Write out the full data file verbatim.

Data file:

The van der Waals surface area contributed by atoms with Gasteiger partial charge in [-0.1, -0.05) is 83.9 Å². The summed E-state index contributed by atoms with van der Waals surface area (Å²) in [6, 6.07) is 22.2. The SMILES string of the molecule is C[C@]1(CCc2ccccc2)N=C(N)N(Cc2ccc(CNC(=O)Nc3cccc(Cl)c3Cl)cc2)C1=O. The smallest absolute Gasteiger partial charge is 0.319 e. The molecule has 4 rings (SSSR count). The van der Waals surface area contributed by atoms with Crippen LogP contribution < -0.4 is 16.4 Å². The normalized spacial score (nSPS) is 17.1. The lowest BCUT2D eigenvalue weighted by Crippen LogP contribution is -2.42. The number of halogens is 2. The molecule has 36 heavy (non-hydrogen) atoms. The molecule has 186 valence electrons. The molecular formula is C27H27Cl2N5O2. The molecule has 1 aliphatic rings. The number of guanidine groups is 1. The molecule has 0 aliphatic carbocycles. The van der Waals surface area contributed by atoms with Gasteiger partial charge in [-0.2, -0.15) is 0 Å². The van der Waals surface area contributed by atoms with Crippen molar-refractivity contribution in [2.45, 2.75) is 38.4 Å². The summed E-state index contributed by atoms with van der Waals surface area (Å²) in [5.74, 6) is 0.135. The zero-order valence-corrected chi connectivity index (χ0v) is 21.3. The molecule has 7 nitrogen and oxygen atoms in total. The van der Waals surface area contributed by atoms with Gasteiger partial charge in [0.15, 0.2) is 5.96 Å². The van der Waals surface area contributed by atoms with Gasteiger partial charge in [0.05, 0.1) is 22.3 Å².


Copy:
The van der Waals surface area contributed by atoms with Gasteiger partial charge in [-0.1, -0.05) is 83.9 Å². The summed E-state index contributed by atoms with van der Waals surface area (Å²) in [6, 6.07) is 22.2. The SMILES string of the molecule is C[C@]1(CCc2ccccc2)N=C(N)N(Cc2ccc(CNC(=O)Nc3cccc(Cl)c3Cl)cc2)C1=O. The smallest absolute Gasteiger partial charge is 0.319 e. The molecule has 4 rings (SSSR count). The van der Waals surface area contributed by atoms with Crippen LogP contribution < -0.4 is 16.4 Å². The normalized spacial score (nSPS) is 17.1. The lowest BCUT2D eigenvalue weighted by Crippen LogP contribution is -2.42. The number of halogens is 2. The molecule has 36 heavy (non-hydrogen) atoms. The molecule has 186 valence electrons. The molecular formula is C27H27Cl2N5O2. The molecule has 1 aliphatic rings. The number of guanidine groups is 1. The molecule has 0 aliphatic carbocycles. The van der Waals surface area contributed by atoms with Gasteiger partial charge in [-0.2, -0.15) is 0 Å². The van der Waals surface area contributed by atoms with Crippen molar-refractivity contribution in [2.45, 2.75) is 38.4 Å². The summed E-state index contributed by atoms with van der Waals surface area (Å²) in [5.74, 6) is 0.135. The zero-order valence-corrected chi connectivity index (χ0v) is 21.3. The molecule has 7 nitrogen and oxygen atoms in total. The van der Waals surface area contributed by atoms with Gasteiger partial charge in [0.15, 0.2) is 5.96 Å². The van der Waals surface area contributed by atoms with Gasteiger partial charge in [0.05, 0.1) is 22.3 Å².